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Japan's Lost Generation

Japan Inc. is back, but millions of young workers have been left behind

By just about any measure, Japan is back. The economy is growing at 2% a year, company profits are soaring, and land prices are rising. Unemployment, meanwhile, is down to 4% as Japan Inc. has started hiring again, with many college grads receiving multiple job offers. Suddenly, the future looks bright for a new generation of Japanese.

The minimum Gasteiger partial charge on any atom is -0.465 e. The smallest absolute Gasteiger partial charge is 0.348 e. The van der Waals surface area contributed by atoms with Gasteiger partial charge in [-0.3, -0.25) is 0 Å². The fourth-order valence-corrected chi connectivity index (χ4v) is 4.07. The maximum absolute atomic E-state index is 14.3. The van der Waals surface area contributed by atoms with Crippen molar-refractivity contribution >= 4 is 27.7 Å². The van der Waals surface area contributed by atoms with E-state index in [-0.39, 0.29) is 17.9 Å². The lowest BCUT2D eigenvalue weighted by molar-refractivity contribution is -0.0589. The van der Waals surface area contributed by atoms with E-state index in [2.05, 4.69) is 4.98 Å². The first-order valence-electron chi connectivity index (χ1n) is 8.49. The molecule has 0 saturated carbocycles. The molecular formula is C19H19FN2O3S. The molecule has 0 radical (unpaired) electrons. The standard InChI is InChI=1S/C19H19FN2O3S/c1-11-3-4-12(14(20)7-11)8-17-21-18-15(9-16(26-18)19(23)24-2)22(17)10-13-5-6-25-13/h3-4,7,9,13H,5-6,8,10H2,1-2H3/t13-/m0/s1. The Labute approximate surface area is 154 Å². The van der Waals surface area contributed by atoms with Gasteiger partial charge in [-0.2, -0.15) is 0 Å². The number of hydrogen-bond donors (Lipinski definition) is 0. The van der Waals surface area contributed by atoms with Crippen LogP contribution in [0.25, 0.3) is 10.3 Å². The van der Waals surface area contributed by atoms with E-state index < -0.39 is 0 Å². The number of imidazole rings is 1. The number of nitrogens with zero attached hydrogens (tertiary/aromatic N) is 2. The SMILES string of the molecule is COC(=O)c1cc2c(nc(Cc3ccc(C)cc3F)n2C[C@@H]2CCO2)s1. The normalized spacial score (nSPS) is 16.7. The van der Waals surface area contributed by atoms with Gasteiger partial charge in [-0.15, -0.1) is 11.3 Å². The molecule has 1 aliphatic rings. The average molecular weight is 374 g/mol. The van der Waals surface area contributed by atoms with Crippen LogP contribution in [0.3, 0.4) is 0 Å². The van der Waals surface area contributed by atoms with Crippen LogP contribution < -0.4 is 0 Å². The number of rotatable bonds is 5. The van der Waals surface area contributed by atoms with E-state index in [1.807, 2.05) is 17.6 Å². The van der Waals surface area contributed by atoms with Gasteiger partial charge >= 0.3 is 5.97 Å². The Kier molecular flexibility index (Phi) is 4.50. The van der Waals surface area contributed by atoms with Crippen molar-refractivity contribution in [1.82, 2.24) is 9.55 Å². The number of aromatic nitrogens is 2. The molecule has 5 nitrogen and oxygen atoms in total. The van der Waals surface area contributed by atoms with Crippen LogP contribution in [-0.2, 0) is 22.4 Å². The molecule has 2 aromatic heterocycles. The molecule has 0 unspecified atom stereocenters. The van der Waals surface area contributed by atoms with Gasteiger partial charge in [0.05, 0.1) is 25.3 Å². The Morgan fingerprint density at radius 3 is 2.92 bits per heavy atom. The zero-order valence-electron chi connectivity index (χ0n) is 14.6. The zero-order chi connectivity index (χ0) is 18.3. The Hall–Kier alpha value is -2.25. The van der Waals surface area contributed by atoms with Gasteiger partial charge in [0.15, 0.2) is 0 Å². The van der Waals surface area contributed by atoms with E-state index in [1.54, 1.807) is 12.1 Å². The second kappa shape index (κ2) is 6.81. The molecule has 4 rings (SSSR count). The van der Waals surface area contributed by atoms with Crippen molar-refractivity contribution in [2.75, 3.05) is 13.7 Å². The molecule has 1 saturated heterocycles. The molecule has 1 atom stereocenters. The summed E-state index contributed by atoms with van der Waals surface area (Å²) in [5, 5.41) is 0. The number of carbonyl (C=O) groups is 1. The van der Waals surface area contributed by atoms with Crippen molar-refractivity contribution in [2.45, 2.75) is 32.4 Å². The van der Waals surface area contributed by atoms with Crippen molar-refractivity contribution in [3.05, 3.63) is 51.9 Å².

Try telling that to Sadaaki Nehashi. The 31-year-old contract worker at delivery company Yamato Transport makes just $1,100 a month sorting packages—about a third of the average income for full-time employees in Japan. Thats a step up from when he landed the job six years ago, though not enough for Nehashi to afford a place of his own, so he lives at his parents' modest home in central Tokyo. "I've had to lower my expectations a bit," says Nehashi, who graduated from university with a degree in marine biology in 2000. "But if I had waited around for a full-time job, I might have been waiting forever."